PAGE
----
AOL is advising users of its ICQ IM (instant messaging) service to update to the latest version of the IM software, following the discovery of a bug in an older version of the product.

Security researchers at Core Security yesterday reported that they had discovered the flaw in ICQ Pro 2003b, a version of the ICQ client that AOL still offers for download, billing it as a 'veteran' version of the product for users who prefer the earlier look and feel.

Although the bug doesn't affect more recent ICQ software such as ICQ 5.1, it could mean serious problems for ICQ Pro 2003b users, according to Max Caceres, director of product management at Core, a vendor of penetration testing software.

Core researchers have developed proof-of-concept code that causes ICQ Pro 2003b to crash, and they believe this vulnerability could eventually be exploited to run unauthorised software on a user's PC. More information on this flaw can be found here.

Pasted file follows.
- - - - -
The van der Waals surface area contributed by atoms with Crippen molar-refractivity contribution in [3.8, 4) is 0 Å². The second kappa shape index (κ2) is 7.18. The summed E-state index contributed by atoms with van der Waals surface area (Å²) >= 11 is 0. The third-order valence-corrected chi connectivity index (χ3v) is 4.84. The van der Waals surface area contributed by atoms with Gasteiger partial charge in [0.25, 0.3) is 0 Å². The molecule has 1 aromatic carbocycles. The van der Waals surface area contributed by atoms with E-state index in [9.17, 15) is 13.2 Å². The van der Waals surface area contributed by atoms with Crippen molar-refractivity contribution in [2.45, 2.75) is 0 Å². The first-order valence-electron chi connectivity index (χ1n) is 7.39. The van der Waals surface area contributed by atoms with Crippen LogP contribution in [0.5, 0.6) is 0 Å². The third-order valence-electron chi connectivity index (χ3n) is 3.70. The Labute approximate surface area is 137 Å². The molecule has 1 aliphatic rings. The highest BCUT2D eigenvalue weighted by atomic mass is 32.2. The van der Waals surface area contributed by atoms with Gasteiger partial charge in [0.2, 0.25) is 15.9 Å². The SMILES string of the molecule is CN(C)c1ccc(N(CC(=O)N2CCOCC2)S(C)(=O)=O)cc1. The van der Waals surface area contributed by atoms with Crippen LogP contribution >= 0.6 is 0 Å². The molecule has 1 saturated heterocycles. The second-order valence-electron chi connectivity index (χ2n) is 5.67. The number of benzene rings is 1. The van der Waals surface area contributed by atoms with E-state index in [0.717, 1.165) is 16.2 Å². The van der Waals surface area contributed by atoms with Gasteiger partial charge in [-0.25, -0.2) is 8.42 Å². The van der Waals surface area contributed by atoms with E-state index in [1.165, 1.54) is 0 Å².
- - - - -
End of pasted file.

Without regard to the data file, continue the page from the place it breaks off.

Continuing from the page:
Hackers would attack a PC by sending a maliciously encoded IM to any ICQ Pro 2003b user connected to the service. Victims don't have to do anything, Caceres claimed. "Just by being there, someone can send them a message and they can be compromised," he said.

Core has also discovered less-critical issues in AOL's ICQ Toolbar 1.3 for Internet Explorer. These flaws could allow attackers to change the toolbar's configuration settings or possibly even run scripting code by sending victims maliciously encoded RSS feeds. More information on these bugs can be found here.

AOL said it was working to fix the bugs, but the company classifies them as "minor and low-risk", according to spokesman Andrew Weinstein. "Any users who are concerned can simply upgrade to the latest version of ICQ or not load suspicious RSS feeds," he said via IM.